As I sip my mug of after-lunch coffee I find myself pondering the signs of the seasons, and fall in particular.
There are many, of course, such as the turning of the maple leaves from green to scarlet, the flocking of blackbirds or even the unmistakable crunch of frosted grass under your chore boots in the morning. Also where one lives would affect this I tend to think. For those who are in the Southern states perhaps you`re seasonal signs are less crispy underfoot?
For we yodeling goatherders who call the mountains of north central Pennsylvania home one of the most reliable harbingers of fall is the need to fill the wood room. Over the past few weeks as October got nudged aside by November our evening temperatures have fallen steadily. Waking up to twenty-six degrees will surely frost the Herefords nose! (Well it would if he didn`t keep it so wet and slippery all the time with his cow tongue!)
In the summer of 2008 we purchased an outdoor wood burning stove to replace the costly propane we had heated with since we moved up on this here hill. Of course along with the new stove and the considerable amount of savings we stuffed into our wallets came the work associated with burning wood for heat. I`ll be frank and admit cutting wood isn`t my favorite task in the world. I would much rather linger UNDER the shade tree with a spicy romance novel then spend all day chopping the tree down. But I also like to be warm, as Mr. Yodeling likes to remind us girls when we pull sour faces at the mention of wood cutting, so I guess the chainsaw wins.
We try to keep a good amount cut and drying so that when Jack Frost arrives to sprinkle his crystals on the goats backs we`re ready. This year is no exception and so Tuesday when Mr. Yodeling returned from his tree stand empty handed (Stiff upper lip honey!) we decided he had shivered enough and set into filling our wood room.
As I sip it comes to me….have you ever noticed how hotties and coldies always seem to marry the opposite? I`m a hottie *Winks* and Mr. Yodeling is a coldie. I sleep all year round with nothing save a sheet usually and he`s bundled up like Yukon Cornelius Rudolph’s gold seeking buddy when he comes to bed. I wonder if you reader`s have a hottie/coldie opposite mate too?
As we began to fill the cab of the Chevy for the short trip from the wood piles to the rear of our house I discovered more signs of the Earth preparing for winter just as we were. A large group of ladybugs had gathered together in the white birch pile, getting as close as they could get to each other to ride out the long cold days ahead.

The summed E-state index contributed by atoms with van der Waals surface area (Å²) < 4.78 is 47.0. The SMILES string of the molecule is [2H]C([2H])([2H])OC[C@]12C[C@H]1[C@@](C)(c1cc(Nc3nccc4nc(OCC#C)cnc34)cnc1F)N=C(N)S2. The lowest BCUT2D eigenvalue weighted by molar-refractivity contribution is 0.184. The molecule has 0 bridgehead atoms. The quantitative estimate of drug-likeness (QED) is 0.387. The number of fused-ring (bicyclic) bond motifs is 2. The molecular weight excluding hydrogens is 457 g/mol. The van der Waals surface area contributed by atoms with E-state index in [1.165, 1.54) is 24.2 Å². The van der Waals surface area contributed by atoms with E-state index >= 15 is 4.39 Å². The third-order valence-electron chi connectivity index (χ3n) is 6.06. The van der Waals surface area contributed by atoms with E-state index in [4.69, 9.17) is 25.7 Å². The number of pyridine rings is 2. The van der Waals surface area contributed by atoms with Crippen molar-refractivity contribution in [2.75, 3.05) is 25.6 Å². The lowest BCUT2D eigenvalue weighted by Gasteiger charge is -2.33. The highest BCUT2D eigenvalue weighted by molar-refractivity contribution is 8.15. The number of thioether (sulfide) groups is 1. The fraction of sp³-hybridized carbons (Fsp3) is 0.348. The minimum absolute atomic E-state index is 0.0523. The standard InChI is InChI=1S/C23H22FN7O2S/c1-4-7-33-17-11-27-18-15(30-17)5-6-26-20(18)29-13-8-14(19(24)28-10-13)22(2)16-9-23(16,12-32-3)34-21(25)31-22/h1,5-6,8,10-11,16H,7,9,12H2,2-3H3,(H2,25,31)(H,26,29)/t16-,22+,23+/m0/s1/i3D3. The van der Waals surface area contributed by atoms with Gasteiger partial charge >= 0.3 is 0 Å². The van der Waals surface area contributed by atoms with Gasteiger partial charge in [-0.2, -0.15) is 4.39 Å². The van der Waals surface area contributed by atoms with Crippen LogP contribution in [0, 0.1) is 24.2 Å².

Even though my daughter was at school and missed all the fun we did have lots of help from the canine corps! Trinity seems to find hauling wood an especially good way to work on that helpfulness merit badge she covets, and Poe stood vigil on the wood pile itself in case we may happen to unearth a squid. (You know Poe and her SQ word obsession!)
Tinker, well, he helped by working the weeds for rabbits and thusly keeping our minds sharp by calling for him every five minutes lest he wander off. So yeah, lots of help from the pooches made the work go faster.
One chunk of red oak caught my eye as we were hauling and calling beagles and I just had to snap a picture of it to share. Looking at this it reminded me of a girl’s hair that had been crimped. Neither I nor Mr. Yodeling can explain why the wood grew this way but it was so unique and pretty I just had to show it to you. And no, I was NOT lollygagging or trying to make a certain other wood hauling person do all the work despite what that other wood hauling person may have been thinking! *Looks around* Okay, maybe I was but that`s our little secret!
So for now we`re stocked up for a couple of weeks and I can enjoy the smell of wood smoke once more. It`s an aroma that I associate strongly with shortening days and trips to my mother-in-laws house when Mr. Yodeling and I were a-courting way back when.
Isn`t it funny how the signs of the seasons come in so many different forms?